If students and staff experience discrimination, intimidation or other inappropriate behaviour, they may seek support from the University (see below) and/or lodge a formal complaint. If they feel that gender issues are involved in formal decisions, such as recruitment or working arrangements, they may also address any complaints to the Appeals and Objections Committee. This is part of a broader suite of complaints committees at the University.

Sociopsychological safety

The University commits resources to sociopsychological safety as a priority in order to ensure it is a safe space for all students and staff where everyone is treated equally. This includes providing a network of confidential counsellors who can help students and staff deal with problems that arise in their work or study environment. This includes two dedicated confidential counsellors for unacceptable behaviour, two confidential counsellors for personnel affairs who are qualified to deal with issues with a gender-dimension and an ombudsperson for students.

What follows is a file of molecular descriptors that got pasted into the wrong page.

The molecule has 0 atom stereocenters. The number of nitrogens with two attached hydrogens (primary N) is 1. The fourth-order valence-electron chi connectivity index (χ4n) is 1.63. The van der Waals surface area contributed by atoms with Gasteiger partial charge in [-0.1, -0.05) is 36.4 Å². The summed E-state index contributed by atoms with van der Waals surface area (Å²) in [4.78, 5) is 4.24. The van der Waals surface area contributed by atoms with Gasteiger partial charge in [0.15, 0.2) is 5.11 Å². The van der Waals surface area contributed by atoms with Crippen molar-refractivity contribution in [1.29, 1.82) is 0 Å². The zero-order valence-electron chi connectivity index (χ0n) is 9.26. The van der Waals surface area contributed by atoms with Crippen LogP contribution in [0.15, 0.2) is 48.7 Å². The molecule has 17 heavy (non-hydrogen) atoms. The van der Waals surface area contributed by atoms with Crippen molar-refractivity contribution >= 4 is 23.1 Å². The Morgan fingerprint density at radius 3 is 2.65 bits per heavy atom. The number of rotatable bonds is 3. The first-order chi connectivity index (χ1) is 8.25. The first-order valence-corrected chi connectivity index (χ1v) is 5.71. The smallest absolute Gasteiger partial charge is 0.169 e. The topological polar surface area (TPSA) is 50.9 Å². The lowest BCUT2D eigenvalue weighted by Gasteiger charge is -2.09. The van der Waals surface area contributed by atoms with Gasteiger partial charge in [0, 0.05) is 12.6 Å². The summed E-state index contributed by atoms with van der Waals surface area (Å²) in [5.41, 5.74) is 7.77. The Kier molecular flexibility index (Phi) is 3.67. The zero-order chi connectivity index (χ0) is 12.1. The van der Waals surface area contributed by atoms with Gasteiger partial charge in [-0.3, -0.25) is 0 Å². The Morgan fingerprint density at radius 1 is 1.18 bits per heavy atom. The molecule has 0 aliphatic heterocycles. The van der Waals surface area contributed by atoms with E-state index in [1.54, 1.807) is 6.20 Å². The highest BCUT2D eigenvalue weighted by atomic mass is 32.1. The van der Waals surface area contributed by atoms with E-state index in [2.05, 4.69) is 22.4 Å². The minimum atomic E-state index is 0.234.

The University has also created the role of ombudsperson for the working environment. This ombudsperson investigates systemic problems in the working environment and makes recommendations on how to improve the working culture.

 

D&I Work Plan

A full overview of the University’s ambitions and activities in the area of D&I can be found in the D&I Work Plan and the updates from the D&I Expertise Office.